In the San Jose area, 8 of 10 homes built between 2000 and 2009 were infill, outpacing L.A. and New York (both about 62%) and the San Francisco region (56%).
Los Angeles Times


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Greger #246877 12/22/12 03:40 PM
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I've seen entire older neighborhoods torn-up in my neck-of-the-woods and re-done with a completely different layout by making the lots much smaller and more densely compacted.

The upside: You get a chance to live in a new home with a higher property value than what was previously there.


Contrarian, extraordinaire


Greger #246885 12/22/12 07:16 PM
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'
And these new, more densely packed houses will be chicken coops built out of toxic gas-emitting glueboard.

Old houses are often more solidly built and less lethal, and I favor retaining them where possible, rather than sending these precious resources to the garbage dump so that a wasteful economy can be kept humming.

My own house is from the 1950's, that blessed period after lead paint and before toxic glueboard construction.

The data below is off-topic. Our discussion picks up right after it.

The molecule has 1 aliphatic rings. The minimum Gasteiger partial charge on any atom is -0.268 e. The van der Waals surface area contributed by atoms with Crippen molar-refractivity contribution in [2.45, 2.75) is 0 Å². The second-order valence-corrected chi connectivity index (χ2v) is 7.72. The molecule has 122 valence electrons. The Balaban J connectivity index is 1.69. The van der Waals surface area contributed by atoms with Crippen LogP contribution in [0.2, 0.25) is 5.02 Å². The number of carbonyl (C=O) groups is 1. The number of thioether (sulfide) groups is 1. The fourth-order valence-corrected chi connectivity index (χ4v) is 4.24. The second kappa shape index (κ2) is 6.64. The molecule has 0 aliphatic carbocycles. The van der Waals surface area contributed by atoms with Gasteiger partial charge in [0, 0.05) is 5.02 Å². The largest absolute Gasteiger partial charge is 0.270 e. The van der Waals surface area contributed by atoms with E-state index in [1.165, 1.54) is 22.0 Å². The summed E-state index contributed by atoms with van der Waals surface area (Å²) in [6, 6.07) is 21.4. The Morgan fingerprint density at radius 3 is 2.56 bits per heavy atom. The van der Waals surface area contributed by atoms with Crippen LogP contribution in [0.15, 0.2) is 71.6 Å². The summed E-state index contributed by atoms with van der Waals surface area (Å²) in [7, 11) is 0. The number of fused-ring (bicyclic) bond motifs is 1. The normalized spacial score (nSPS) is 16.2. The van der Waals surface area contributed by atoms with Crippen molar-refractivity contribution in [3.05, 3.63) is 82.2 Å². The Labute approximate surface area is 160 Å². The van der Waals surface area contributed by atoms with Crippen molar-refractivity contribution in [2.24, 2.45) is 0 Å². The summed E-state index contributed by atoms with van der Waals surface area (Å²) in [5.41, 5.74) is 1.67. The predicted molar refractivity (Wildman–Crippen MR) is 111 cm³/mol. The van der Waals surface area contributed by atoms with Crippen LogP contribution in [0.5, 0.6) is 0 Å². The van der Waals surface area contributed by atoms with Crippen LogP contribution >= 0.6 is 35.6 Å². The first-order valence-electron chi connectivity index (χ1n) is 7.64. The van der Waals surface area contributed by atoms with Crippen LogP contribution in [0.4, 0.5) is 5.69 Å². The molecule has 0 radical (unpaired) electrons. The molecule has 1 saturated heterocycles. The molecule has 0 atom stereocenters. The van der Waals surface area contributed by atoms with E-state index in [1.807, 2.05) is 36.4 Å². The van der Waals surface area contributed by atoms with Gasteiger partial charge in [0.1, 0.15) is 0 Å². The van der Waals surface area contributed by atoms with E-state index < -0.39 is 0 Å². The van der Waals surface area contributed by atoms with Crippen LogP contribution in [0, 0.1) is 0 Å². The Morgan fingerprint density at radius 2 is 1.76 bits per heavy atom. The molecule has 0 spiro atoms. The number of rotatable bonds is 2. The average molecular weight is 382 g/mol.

Unlike today, decent strong wood, and other construction materials, were still available. It is built on bedrock, with sturdy foundations for the occasional 700-year mega-earthquake (it has been 300 years since the last one).

It is somewhat grander for a single person than would be approved by a rational, enlightened social planner, but I try to make up for that by using its resources in every practicable way for the benefit of those people around me whom I do not consider to be brain-dead, zombie garbage apes.
I think a Bolshevik apparatchik responsible for housing policy in the 1920's in Russia would be proud of me.

numan #246889 12/22/12 07:43 PM
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Originally Posted By: numan
...My own house is from the 1950's, that blessed period after lead paint and before toxic glueboard construction....

Uh-oh

Hope yer not eatin' the paint flakes, noomie.
Quote: